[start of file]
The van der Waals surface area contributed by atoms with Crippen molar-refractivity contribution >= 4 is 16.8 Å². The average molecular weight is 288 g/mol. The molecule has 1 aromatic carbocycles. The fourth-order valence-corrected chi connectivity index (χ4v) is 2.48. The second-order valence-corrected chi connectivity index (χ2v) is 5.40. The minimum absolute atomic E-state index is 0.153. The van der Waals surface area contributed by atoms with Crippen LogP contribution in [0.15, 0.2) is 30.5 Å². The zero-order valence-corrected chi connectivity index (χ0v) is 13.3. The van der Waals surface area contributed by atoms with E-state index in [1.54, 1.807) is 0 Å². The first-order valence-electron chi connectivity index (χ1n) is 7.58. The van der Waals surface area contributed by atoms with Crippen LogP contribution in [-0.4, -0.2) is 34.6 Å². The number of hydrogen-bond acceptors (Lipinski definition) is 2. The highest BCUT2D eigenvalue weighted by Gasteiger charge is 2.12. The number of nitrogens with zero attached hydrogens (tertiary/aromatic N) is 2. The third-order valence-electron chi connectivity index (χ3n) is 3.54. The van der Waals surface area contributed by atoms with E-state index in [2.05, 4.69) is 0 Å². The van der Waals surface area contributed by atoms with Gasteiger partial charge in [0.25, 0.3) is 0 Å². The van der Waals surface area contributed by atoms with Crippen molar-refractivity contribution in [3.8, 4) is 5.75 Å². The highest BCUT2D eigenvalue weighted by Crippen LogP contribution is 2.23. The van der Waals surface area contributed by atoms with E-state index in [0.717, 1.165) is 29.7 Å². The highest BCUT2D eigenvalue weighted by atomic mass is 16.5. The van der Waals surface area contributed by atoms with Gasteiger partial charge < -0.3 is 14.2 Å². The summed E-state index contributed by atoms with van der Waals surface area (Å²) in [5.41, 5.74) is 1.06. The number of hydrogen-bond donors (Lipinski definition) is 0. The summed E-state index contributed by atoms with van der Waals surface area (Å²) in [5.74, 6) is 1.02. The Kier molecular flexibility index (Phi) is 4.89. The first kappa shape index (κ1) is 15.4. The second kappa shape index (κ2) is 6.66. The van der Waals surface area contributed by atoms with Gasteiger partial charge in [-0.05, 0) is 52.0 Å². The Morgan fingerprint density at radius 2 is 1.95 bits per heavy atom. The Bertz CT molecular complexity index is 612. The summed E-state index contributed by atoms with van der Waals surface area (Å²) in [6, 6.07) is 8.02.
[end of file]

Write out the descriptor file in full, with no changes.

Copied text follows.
The van der Waals surface area contributed by atoms with Crippen molar-refractivity contribution >= 4 is 16.8 Å². The average molecular weight is 288 g/mol. The molecule has 1 aromatic carbocycles. The fourth-order valence-corrected chi connectivity index (χ4v) is 2.48. The second-order valence-corrected chi connectivity index (χ2v) is 5.40. The minimum absolute atomic E-state index is 0.153. The van der Waals surface area contributed by atoms with Crippen LogP contribution in [0.15, 0.2) is 30.5 Å². The zero-order valence-corrected chi connectivity index (χ0v) is 13.3. The van der Waals surface area contributed by atoms with E-state index in [1.54, 1.807) is 0 Å². The first-order valence-electron chi connectivity index (χ1n) is 7.58. The van der Waals surface area contributed by atoms with Crippen LogP contribution in [-0.4, -0.2) is 34.6 Å². The number of hydrogen-bond acceptors (Lipinski definition) is 2. The highest BCUT2D eigenvalue weighted by Gasteiger charge is 2.12. The number of nitrogens with zero attached hydrogens (tertiary/aromatic N) is 2. The third-order valence-electron chi connectivity index (χ3n) is 3.54. The van der Waals surface area contributed by atoms with E-state index in [2.05, 4.69) is 0 Å². The van der Waals surface area contributed by atoms with Gasteiger partial charge in [0.25, 0.3) is 0 Å². The van der Waals surface area contributed by atoms with Crippen molar-refractivity contribution in [3.8, 4) is 5.75 Å². The highest BCUT2D eigenvalue weighted by Crippen LogP contribution is 2.23. The van der Waals surface area contributed by atoms with E-state index in [0.717, 1.165) is 29.7 Å². The highest BCUT2D eigenvalue weighted by atomic mass is 16.5. The van der Waals surface area contributed by atoms with Gasteiger partial charge < -0.3 is 14.2 Å². The summed E-state index contributed by atoms with van der Waals surface area (Å²) in [5.41, 5.74) is 1.06. The number of hydrogen-bond donors (Lipinski definition) is 0. The summed E-state index contributed by atoms with van der Waals surface area (Å²) in [5.74, 6) is 1.02. The Kier molecular flexibility index (Phi) is 4.89. The first kappa shape index (κ1) is 15.4. The second kappa shape index (κ2) is 6.66. The van der Waals surface area contributed by atoms with Gasteiger partial charge in [-0.05, 0) is 52.0 Å². The Morgan fingerprint density at radius 2 is 1.95 bits per heavy atom. The Bertz CT molecular complexity index is 612. The summed E-state index contributed by atoms with van der Waals surface area (Å²) in [6, 6.07) is 8.02.